- Breast Cancer Advocacy Initiative: The Health Law Section continues to build its Breast Cancer Advocacy Pro Bono Project. The initiative was developed to provide legal advocacy training to lawyers, provide resources for lawyers and consumers dealing with breast cancer, and educating women, attorneys and policymakers on the range of legal issues impacting women’s health. During the 2008-09 association year legal advocacy training workshops were held in Orlando, Florida, Louisville, Kentucky and Washington DC. The Breast Cancer Task Force has recently released the Breast Cancer Legal Advocacy Toolkit. The Toolkit is designed to provide sponsoring organizations with detailed guidance on how to organize and conduct a Workshop in their community.
- Medical-Legal Partnership: This initiative works with lawyers, often situated in a healthcare setting, to help patients navigate the complex legal system that often holds solutions to many social determinants of health. The project received an ABA Enterprise Grant last June which allows the project to continue its work in promoting the partnership model. Currently, the project is developing a national support center that will encourage and aid the implementation of these partnerships.
- Interest Groups : The Section’s twelve Interest Groups (IGs) have been extremely active in the past year. All of the Interest Groups have presented teleconferences; contributed to the ABA Health eSource; and worked on the Emerging Issues Conference. Among the many IG highlights are the formation of the HITECH Task Force by the eHealth, Privacy & Security IG; the Physician Issues IG held a member benefit call on the FTC Red Flags Rule; and the Tax & Accounting IG leadership held its annual meeting with IRS Exempt Organizations officials in May.
- Membership Initiatives: The Membership Committee is developing good relationships with various specialty bars to ensure that diverse viewpoints are represented in the healthcare debates. The Committee also oversees the various community outreach programs and law student activities.
One of our primary purposes is to provide resources and training that enhance your practice. We achieve this goal through focused, targeted teleconferences and in-depth live conferences.
- Emerging Issues Conference : The tenth annual Emerging Issues in Healthcare Law Conference was held at Disney’s Yacht Club Resort in Orlando, Florida in February. The Section hosted over 300 members, speakers and Section leaders as they learned about the latest issues facing the healthcare field. There was plenty of time to interact with colleagues and enjoy the social events. Our next EMI conference will be held at the Hilton Squaw Peak Resort in Phoenix, Arizona. The planning committee is working hard on the program that will include Interest Group meetings as well as the latest in health law. Mark your calendars for February 17-19, 2010.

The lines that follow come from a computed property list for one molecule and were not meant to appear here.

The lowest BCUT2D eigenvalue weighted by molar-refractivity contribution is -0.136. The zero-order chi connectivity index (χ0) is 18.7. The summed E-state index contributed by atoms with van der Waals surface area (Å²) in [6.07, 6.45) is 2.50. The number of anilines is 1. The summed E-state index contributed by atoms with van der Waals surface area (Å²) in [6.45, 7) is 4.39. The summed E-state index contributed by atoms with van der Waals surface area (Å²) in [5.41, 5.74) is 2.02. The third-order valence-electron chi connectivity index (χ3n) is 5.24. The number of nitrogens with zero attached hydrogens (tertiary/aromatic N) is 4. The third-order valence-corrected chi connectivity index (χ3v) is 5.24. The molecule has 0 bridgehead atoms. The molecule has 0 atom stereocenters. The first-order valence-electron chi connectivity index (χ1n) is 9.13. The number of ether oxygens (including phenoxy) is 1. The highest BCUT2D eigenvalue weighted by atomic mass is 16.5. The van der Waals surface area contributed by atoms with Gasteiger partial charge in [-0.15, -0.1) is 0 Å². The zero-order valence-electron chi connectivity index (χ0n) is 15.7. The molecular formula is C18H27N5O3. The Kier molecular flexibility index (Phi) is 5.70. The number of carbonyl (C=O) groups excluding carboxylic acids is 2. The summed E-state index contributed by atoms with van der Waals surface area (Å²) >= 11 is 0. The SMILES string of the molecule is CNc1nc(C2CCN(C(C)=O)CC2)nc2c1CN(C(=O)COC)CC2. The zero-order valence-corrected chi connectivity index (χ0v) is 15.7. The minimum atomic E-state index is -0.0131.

- Washington Healthcare Summit : Our sixth annual Washington Healthcare Summit was an unqualified success. This program featured top government speakers and private practitioners. Among the many highlights were addresses by Senator Kent Conrad (D-ND), FTC Commissioner J. Thomas Rosch and U.S. News and World Report’s Michael Barone. The 2009 program will be held at the Ritz-Carlton, Pentagon City in Arlington, Virginia, October 26-27. Further information is on our website at abanet.org/health.
- Physician Issues : The Section hosted its Annual Physician Issues Conference on June 11. This one-day program featured topics on physician employment and other alternatives; hospital/vendor relationships; public advocacy initiatives emanating from the American Medical Association; and issues affecting medical staffs. Lewis Morris, Chief Counsel to the Inspector General of the U.S. Department of Health addressed the group during the conference luncheon.
- Teleconferences : Section teleconferences continue to be one of the most efficient ways of providing CLE to our members and others interested in health law. This year over 2,000 participants dialed in to hear presentations on a broad spectrum of health law issues including “The Final 2009 Physician Fee Schedule: Are Revised Anti-Markup, IDTF and Stark Gainsharing Rules in Store?” and “Current Developments in Health Information Technology.” The latest teleconference calendar can be found on our website.